Modular synthesis news and insight: choosing your modules
Based in Berlin, Konstantin Gervis is a techno artist: part of the burgeoning underground scene that is currently defining a new path and approach to shaping sound. Together with Jessica Kert, he performs in full modular fashion as www.zv-k.com
The most difficult part of building yourself a modular system is choosing one that is just right for you. Quite a few things need to be taken into consideration: the functions of each module, how much real estate it’ll take up and how deep it is. Not to mention price, aesthetic appearance, ergonomics, the sound that you expect to get out of it also play a big part.
One of the biggest things I’ve found during my years of playing with modular is that modules from the same manufacturer do sound best together. For example, basic subtractive voice elements such as filters, vca’s, oscillators and envelopes (for filter fm and amplitude control) play the most important part in making and shaping sound. Therefore, even changing the make of envelope in a chain can drastically change how your instrument behaves. Whilst things will stay in the same ballpark, you will find the way the VCA reacts is different, and not always in a good way.
When I ”lost” my three Z3000 oscillators to my partner Jessy (she makes magnificent chords with them now), I had to get a couple of replacement ones for myself. Foolishly, I went with what was in stock at a time, thinking that even after extensive testing and comparison it would be fine. As it turned out, even though the two oscillators sounded great on their own and paired with the filters etc. they didn’t track as well as z3000mk2. In practice, we had great sounding voices that fell further apart the higher in pitch we went. Now we are back with 5 exactly the same oscillators for all of our sounds: we mostly play live, so we need reliable and to some extent predictable stuff.
Here is a breakdown of our voice set up. I am absolutely sure that this will mutate into a slightly different system over time, it always does. Even though some things will remain the same!
Voice one: Bass
My absolutely all time favorite bass sound that is absolutely magnificent on a huge system – not too fat, very well defined and punchy is a pure TipTop Audio voice: z3000 mk2 going thru z2040 low pass filter/vca, controlled by two z4000 envelopes.
Voice two: Second counter voice
I have this set up for various sounds, used mostly for leads and alternative bass sounds: triangle or sine wave from z3000mk (normally I would re-patch in the middle of a gig as in some venues and /or on different sound systems, some waveforms just don’t sound as good as others). I have this going through a Toppobrillo Tripple Wave Folder, Toppobrillo Multifilter and a WMD digital VCA. The amplitude is controlled by Z4000 envelope, filter and TWF are controlled by make noise Math. This gives me a wide pallet of sounds from simple east cost to predominantly west coast (VCAs very often are replaced with low pass gates).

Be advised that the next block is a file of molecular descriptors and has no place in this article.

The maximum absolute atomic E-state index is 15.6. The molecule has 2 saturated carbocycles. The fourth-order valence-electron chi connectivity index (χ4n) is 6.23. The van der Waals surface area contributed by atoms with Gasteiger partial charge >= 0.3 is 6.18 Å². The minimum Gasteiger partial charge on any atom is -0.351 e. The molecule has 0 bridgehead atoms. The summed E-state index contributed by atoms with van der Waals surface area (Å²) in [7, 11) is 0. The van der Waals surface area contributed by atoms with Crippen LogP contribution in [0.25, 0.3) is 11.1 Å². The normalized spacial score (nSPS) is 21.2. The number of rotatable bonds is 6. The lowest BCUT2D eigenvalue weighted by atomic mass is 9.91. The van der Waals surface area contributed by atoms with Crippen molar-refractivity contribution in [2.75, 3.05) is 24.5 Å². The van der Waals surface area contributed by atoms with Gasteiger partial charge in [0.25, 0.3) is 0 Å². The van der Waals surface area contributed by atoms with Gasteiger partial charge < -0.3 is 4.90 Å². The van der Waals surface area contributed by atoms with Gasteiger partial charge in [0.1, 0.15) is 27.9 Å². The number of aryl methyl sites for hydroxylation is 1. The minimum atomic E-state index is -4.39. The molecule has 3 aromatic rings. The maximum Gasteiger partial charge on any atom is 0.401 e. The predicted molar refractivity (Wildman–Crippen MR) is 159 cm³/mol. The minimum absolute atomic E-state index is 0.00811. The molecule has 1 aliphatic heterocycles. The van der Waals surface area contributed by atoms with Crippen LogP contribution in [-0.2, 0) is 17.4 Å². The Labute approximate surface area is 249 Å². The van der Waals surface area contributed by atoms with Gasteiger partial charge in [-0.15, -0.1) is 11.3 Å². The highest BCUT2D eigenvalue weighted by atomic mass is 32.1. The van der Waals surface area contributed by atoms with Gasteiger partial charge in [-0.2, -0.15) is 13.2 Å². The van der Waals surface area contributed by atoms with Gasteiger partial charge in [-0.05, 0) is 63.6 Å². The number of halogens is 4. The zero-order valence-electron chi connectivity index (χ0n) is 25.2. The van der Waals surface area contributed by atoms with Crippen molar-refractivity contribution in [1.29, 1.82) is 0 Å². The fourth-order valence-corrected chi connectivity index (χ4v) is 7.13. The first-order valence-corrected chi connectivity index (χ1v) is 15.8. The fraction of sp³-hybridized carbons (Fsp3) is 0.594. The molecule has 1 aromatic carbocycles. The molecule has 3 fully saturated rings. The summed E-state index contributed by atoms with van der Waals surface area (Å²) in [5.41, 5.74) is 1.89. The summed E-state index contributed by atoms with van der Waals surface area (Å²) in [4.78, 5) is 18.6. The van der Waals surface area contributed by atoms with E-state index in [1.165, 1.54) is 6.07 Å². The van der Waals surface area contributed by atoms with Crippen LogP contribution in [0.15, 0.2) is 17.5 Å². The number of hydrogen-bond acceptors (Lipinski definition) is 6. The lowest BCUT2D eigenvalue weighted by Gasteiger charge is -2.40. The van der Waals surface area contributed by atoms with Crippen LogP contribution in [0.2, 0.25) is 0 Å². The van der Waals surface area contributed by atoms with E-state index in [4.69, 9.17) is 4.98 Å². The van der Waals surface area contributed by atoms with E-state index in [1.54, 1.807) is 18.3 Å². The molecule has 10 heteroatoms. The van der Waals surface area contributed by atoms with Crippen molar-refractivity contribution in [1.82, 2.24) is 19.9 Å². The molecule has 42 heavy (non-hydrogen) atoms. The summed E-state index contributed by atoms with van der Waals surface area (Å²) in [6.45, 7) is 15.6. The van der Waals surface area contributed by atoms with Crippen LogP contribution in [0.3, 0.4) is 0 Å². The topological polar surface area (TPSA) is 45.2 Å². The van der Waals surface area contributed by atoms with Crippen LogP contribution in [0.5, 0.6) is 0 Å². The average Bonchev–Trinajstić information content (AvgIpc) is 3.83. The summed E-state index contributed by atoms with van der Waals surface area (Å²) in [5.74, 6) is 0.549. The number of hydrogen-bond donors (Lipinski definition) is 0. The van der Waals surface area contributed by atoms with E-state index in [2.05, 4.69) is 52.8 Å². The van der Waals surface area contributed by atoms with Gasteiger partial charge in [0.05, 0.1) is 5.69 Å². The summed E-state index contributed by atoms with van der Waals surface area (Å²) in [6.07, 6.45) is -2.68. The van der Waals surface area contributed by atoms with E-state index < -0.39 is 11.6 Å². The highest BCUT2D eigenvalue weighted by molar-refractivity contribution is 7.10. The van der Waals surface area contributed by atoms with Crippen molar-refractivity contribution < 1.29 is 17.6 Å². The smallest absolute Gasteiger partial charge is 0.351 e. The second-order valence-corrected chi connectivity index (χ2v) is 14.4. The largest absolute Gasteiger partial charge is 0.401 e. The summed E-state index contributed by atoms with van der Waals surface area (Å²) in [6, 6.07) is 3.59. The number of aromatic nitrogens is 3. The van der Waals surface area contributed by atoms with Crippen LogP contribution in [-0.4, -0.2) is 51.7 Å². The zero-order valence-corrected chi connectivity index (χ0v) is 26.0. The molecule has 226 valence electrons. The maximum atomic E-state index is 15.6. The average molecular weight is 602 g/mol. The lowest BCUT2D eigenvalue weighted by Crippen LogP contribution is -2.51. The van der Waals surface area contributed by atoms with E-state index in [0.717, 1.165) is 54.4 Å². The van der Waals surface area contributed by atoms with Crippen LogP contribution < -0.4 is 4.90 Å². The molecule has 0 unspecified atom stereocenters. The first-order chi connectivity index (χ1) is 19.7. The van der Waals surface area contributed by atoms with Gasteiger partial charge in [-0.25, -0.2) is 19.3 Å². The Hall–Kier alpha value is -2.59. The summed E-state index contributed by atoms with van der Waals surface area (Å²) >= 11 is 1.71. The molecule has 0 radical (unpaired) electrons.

First, there is a Toppobrillo quantimator, a quantizer that from a single CV that generates a three note chord. Then, I have three z3000mk2s mixed together and then split into 2 different filters: Doepfer Wasp going thru Manhatten Analog VCA and Mutable Instruments Ripples Low Pass Filter/VCA that gives very different sounding chords.
Voice four: Twin Peak Module
I have a single Twin Peak module that is pinged and used for creating those beautiful pinged Twin Peak note sounds.
The great part of playing a modular synth live is that you can constantly modify your system according to what you want to do at any particular gig. For example, I am typing this article on my way to New York for a Machines in Music event where I will be demonstrating a Tiptop Audio system, and will play live ZV_K gig.
Unfortunately, my partner Jessy can’t come, so the day before my flight I had to completely rearrange my system to play on my own. As I’m very familiar with the individual modules, using a newly arranged system won’t be that different (if that makes any sense?)
So, choose your set up and system carefully. It will take time, you will buy modules that you’ll sell sooner or later but unless you have easy access to a shop like Schneidersladen or somewhere similar in your city, spend a decent amount of time doing your research. By that I mean, don’t just go on facebook synth groups and ask questions. Do your research in depth and thoroughly! Know what you want to achieve soundwise and what kind of music would you want to make with your set up. Don’t be intimidated by the price, buy one module at a time. It’s a long term investment and even the most expensive modules can still be affordable if you look around for them enough. Don’t fall into the ”fancy new” module game either, old doesn’t mean bad (ask Minimoog). Just get what you need, don’t follow trends and use what works best for YOU!